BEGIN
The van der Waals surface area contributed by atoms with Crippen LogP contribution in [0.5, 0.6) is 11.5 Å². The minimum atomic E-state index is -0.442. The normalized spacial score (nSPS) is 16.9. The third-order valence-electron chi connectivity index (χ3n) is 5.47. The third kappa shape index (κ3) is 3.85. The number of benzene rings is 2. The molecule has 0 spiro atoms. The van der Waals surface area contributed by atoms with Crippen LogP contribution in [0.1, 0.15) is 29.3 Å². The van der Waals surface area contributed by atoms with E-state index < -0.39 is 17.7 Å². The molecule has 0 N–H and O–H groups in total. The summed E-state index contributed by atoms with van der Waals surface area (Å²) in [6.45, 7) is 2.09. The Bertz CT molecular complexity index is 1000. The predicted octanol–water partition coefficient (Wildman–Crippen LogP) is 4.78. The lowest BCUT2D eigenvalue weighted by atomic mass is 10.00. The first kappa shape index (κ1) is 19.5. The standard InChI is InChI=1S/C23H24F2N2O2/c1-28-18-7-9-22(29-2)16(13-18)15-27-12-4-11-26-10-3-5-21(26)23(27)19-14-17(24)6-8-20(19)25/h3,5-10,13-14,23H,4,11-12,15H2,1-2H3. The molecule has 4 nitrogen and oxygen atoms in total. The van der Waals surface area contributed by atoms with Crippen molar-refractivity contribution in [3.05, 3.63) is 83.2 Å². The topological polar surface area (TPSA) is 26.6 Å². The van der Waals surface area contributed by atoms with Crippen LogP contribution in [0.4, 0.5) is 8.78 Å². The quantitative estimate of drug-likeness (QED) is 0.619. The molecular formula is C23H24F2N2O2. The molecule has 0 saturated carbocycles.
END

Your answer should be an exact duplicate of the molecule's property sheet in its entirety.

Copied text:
The van der Waals surface area contributed by atoms with Crippen LogP contribution in [0.5, 0.6) is 11.5 Å². The minimum atomic E-state index is -0.442. The normalized spacial score (nSPS) is 16.9. The third-order valence-electron chi connectivity index (χ3n) is 5.47. The third kappa shape index (κ3) is 3.85. The number of benzene rings is 2. The molecule has 0 spiro atoms. The van der Waals surface area contributed by atoms with Crippen LogP contribution in [0.1, 0.15) is 29.3 Å². The van der Waals surface area contributed by atoms with E-state index < -0.39 is 17.7 Å². The molecule has 0 N–H and O–H groups in total. The summed E-state index contributed by atoms with van der Waals surface area (Å²) in [6.45, 7) is 2.09. The Bertz CT molecular complexity index is 1000. The predicted octanol–water partition coefficient (Wildman–Crippen LogP) is 4.78. The lowest BCUT2D eigenvalue weighted by atomic mass is 10.00. The first kappa shape index (κ1) is 19.5. The standard InChI is InChI=1S/C23H24F2N2O2/c1-28-18-7-9-22(29-2)16(13-18)15-27-12-4-11-26-10-3-5-21(26)23(27)19-14-17(24)6-8-20(19)25/h3,5-10,13-14,23H,4,11-12,15H2,1-2H3. The molecule has 4 nitrogen and oxygen atoms in total. The van der Waals surface area contributed by atoms with Crippen molar-refractivity contribution in [3.05, 3.63) is 83.2 Å². The topological polar surface area (TPSA) is 26.6 Å². The van der Waals surface area contributed by atoms with Crippen LogP contribution in [0.4, 0.5) is 8.78 Å². The quantitative estimate of drug-likeness (QED) is 0.619. The molecular formula is C23H24F2N2O2. The molecule has 0 saturated carbocycles.